Brendan Charleson is wonderful as the German theorist, complete with a frenzy of white hair and bushy moustache. He has a stillness, an inner calm, which brings out the scientist’s true humanity, and is the perfect foil for Christian Patterson’s domineering, blustering McCarthy. However, it is the scenes between just Melville and Charleson that work best – they have an obvious rapport, and Melville’s playfulness perfectly compliments Charleson’s bemusement. A lovely coupling.
Senator McCarthy was a bully and a bigot whose dislike for the famous showed through in his divisive world view and determination to stamp out what he saw as the insidious rise of Communism in American society. Patterson is suitably disconcerting as McCarthy, shouting through toothy smiles and threatening with two-edged words. He was not a man to like, and Patterson does a grand job of getting that across. When McCarthy and the alpha-male DiMaggio square up, and you’re expected to think the ballplayer would have the edge, Patterson makes it so that you can’t be so sure!
Ben Deery’s Joe DiMaggio is, on the surface, all baseball and bravado, boasting about his career achievements and how many bubblegum cards he’s graced. But beneath the bluster there’s a man facing the end of his world-conquering career as he ages and new names join the pitch. They are only pretenders to his throne, he believes, but he knows deep down that his position as the greatest living ballplayer is under threat. He also fears the loss of his wife, who doesn’t come home to him to make him the TV dinners he craves. He wants the most famous and beautiful woman in the world to become a typical 1950s housewife, and struggles to see that his delusion can never come to pass.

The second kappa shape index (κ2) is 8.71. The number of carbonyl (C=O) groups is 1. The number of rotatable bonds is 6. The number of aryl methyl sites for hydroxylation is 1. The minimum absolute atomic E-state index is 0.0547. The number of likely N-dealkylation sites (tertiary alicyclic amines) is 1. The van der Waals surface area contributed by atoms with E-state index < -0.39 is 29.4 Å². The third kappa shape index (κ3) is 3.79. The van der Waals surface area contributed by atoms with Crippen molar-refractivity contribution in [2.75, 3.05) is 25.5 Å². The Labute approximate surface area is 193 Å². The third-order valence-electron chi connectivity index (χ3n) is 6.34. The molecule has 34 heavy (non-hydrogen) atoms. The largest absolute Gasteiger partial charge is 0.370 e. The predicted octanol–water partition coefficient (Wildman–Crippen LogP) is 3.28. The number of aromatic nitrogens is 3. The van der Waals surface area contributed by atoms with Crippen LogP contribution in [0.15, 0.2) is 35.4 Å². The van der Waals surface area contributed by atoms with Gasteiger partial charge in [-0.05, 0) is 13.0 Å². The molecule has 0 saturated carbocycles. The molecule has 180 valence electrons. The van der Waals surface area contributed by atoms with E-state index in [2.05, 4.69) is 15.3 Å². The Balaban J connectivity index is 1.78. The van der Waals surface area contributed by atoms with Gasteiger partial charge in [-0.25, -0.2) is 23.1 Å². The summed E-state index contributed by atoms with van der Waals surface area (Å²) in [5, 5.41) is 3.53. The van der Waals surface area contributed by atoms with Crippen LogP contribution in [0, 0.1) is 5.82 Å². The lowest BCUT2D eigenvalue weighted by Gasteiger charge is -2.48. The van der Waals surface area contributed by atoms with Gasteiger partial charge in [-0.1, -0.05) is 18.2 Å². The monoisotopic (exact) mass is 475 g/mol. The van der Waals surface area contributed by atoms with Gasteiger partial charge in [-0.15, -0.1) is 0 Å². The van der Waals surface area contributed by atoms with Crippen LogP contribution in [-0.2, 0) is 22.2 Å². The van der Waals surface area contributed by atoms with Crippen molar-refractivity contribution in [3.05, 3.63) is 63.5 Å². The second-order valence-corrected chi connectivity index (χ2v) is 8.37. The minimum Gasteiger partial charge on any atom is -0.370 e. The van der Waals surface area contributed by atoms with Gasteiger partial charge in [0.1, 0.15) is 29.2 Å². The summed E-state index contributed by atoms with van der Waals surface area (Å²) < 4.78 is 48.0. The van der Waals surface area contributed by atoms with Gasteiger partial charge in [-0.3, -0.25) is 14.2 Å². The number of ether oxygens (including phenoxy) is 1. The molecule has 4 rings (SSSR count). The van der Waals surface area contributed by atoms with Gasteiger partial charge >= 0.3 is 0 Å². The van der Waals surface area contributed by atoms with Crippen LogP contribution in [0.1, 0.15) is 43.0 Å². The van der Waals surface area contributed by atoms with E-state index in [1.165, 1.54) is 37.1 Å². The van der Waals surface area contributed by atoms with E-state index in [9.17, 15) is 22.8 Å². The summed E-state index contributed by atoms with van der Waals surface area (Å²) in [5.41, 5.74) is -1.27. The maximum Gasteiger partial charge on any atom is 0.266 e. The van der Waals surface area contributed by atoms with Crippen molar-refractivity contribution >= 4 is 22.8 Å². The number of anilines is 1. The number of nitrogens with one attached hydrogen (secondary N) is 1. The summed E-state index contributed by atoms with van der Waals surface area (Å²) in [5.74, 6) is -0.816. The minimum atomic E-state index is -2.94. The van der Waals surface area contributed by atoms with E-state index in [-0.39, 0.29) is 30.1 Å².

History tells us that, despite the marriage not lasting, DiMaggio remained dedicated to Monroe for the rest of his life. He died in 1999, aged 84, and never wrote about his relationship with Marilyn. He even arranged to have flowers placed on her grave three times a week. It’s plain from Johnson’s writing and Deery’s layered performance that DiMaggio never stopped loving Marilyn, a woman he wanted to have children with and grow old and die with. But the dream was not to be.
Insignificance boasts a clever in-the-round set by Amy Jane Cook, and some authentic period costume and hair designs from Debbie Knight and Deb Kenton, but there’s also some moody lighting from Nick Beadle, who contributes to a powerful moment near the end of the play when Einstein envisions the end of everything, with Marilyn at its core, like an angel of death – or mercy?
The events in Insignificance did not happen. Indeed, they could not have happened in the way they are shown. History denies that. But while the facts might be jumbled up, the four individual stories are built of truth and intuitive observation. It is a play about frustration – Marilyn is frustrated by her media image, DiMaggio by the waning of his career and marriage, McCarthy by the fact the world does not fit his view (hence his adoption of solipsism), and Einstein by the state of the planet as a result of his hand.
There’s a lot of sadness in this play, and a few laughs along the way, but what it leaves you with is a realisation that we should not judge the famous by what we’re told about them. If we look beneath the pouts and the baseball bats, the calculus and the politics, they are just people, like you and me. And this applies to icons in their field more than most.
Directed by Kate Wasserberg
At Theatr Clwyd until October 15th 2016